Well, my blog is late this week. But I have a good excuse. A few, actually.
Usually, I write on Mondays for Tuesdays, but this Monday was Yom Kippur, so I intended to write on Sunday for Tuesday. But on Sunday, Al and I spent all day cleaning and reorganizing our kitchen, which had been out of commission because we had our maple wood floor refinished over the course of Wednesday, Thursday, and Friday. I could have thought ahead and written this blog any one of those days, but I didn’t.
Or, rather, having kitchen stuff all over our living room, dining room, and in the garage for the better part of the week just really threw me off. Floor refinishing is a big, messy, smelly job that requires removing anything that could attract a film of sawdust. There was something about having one of the most-used rooms in our home inaccessible, and all the stuff that was on the kitchen floor, counters, and walls cluttering up the rest of the house, that just felt chaotic.
Because of the way our house is constructed, the kitchen floor—which had become very worn and marred in the 21 years we’ve lived here, and suffered some water damage recently that prompted the job—extends into a little hallway to a half-bath and the basement door. We have a second fridge in the basement, but the only way to access it for meals was to go outside, around back, open the storm-cellar doors, and get in through the basement backdoor. The weather was good, so we could at least eat out on the deck. Needless to say, I got in plenty of steps with every meal. But that routine was also disruptive.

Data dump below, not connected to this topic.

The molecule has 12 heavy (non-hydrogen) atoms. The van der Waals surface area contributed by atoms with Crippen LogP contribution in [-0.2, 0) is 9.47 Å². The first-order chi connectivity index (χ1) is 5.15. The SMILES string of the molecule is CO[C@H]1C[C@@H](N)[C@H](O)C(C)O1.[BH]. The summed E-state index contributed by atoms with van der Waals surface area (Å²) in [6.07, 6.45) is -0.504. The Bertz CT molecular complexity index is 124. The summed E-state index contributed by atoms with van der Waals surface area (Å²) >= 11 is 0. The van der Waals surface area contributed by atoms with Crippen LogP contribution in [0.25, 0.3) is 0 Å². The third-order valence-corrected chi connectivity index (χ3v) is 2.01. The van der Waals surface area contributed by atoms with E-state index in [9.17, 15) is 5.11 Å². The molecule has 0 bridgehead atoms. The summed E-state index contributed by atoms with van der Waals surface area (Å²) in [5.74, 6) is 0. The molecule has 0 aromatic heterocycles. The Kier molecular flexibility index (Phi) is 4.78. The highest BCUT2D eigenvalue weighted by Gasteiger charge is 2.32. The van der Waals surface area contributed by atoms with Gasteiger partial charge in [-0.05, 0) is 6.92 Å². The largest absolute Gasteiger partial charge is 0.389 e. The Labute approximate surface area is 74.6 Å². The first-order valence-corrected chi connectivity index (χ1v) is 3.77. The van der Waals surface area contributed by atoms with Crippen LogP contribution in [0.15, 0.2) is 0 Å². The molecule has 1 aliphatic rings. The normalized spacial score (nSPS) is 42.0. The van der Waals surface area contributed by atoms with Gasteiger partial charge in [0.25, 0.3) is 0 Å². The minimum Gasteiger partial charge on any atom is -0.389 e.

Tuesday, midday, as I write, everything is back in place. We can use our kitchen again. It’s really amazing how I can concentrate better. The kitchen floor looks great, we improved some of the organization, and the room is cleaner than it’s been since we moved here, I am sure. Order begets focus. Disorder begets mental fog.
Which brings me to the obvious parallel with Covid Time. We’re all discombobulated by the pandemic’s disruption and health threats. Our “new normal” isn’t really normal, it’s just a very long holding pattern, in which we’ve (hopefully) been able to establish new routines and ways of structuring time. How doable this is depends in large part on health and financial stability. I’m extremely grateful that, so far, we’ve been able to maintain a secure foundation during the pandemic.
Knowing that I have to live with the confusion and nuisance of a closed-off kitchen during a messy refinishing job is a minor inconvenience with a known end point—and a definite benefit. Living through a pandemic without clear, universally accepted public health guidelines, without extensive testing and contact tracing, and in a divided and divisive society where mask-wearing—the best defense against spreading the deadly virus—is a political litmus test, is enough to make anyone feel lost.
We can’t change the reality of COVID-19, but we can certainly change the trajectory of this terrible pandemic with common sense public health policy. Voting has started in many states across the U.S. Make sure you’re registered. And vote this fall as if your life depended on it. Because yours, mine, and everyone else’s does.